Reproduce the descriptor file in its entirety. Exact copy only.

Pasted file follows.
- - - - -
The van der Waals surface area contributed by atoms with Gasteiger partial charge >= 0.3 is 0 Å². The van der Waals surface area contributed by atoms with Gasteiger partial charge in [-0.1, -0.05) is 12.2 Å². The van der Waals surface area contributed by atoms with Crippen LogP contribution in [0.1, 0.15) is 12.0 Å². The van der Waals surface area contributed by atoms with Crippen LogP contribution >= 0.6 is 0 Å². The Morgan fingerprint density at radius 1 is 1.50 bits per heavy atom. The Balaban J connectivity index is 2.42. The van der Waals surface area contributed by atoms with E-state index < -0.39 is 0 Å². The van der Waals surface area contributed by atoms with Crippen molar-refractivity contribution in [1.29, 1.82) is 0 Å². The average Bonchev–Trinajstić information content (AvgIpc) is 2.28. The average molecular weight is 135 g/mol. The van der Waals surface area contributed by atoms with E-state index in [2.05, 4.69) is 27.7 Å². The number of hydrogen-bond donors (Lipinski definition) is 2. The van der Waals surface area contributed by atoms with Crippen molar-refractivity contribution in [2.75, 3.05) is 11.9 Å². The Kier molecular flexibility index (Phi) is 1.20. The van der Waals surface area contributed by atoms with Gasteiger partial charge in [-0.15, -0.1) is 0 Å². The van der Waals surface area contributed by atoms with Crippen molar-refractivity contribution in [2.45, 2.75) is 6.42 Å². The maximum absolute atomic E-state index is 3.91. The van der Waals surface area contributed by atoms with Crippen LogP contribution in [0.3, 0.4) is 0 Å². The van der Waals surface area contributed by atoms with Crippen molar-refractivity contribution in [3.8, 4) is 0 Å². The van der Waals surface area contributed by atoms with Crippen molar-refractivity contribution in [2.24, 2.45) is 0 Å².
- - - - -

The van der Waals surface area contributed by atoms with Gasteiger partial charge >= 0.3 is 0 Å². The van der Waals surface area contributed by atoms with Gasteiger partial charge in [-0.1, -0.05) is 12.2 Å². The van der Waals surface area contributed by atoms with Crippen LogP contribution in [0.1, 0.15) is 12.0 Å². The van der Waals surface area contributed by atoms with Crippen LogP contribution >= 0.6 is 0 Å². The Morgan fingerprint density at radius 1 is 1.50 bits per heavy atom. The Balaban J connectivity index is 2.42. The van der Waals surface area contributed by atoms with E-state index < -0.39 is 0 Å². The van der Waals surface area contributed by atoms with Crippen molar-refractivity contribution in [1.29, 1.82) is 0 Å². The average Bonchev–Trinajstić information content (AvgIpc) is 2.28. The average molecular weight is 135 g/mol. The van der Waals surface area contributed by atoms with E-state index in [2.05, 4.69) is 27.7 Å². The number of hydrogen-bond donors (Lipinski definition) is 2. The van der Waals surface area contributed by atoms with Crippen molar-refractivity contribution in [2.75, 3.05) is 11.9 Å². The Kier molecular flexibility index (Phi) is 1.20. The van der Waals surface area contributed by atoms with Gasteiger partial charge in [-0.15, -0.1) is 0 Å². The van der Waals surface area contributed by atoms with Crippen molar-refractivity contribution in [2.45, 2.75) is 6.42 Å². The maximum absolute atomic E-state index is 3.91. The van der Waals surface area contributed by atoms with Crippen LogP contribution in [0.3, 0.4) is 0 Å². The van der Waals surface area contributed by atoms with Crippen molar-refractivity contribution in [3.8, 4) is 0 Å². The van der Waals surface area contributed by atoms with Crippen molar-refractivity contribution in [2.24, 2.45) is 0 Å².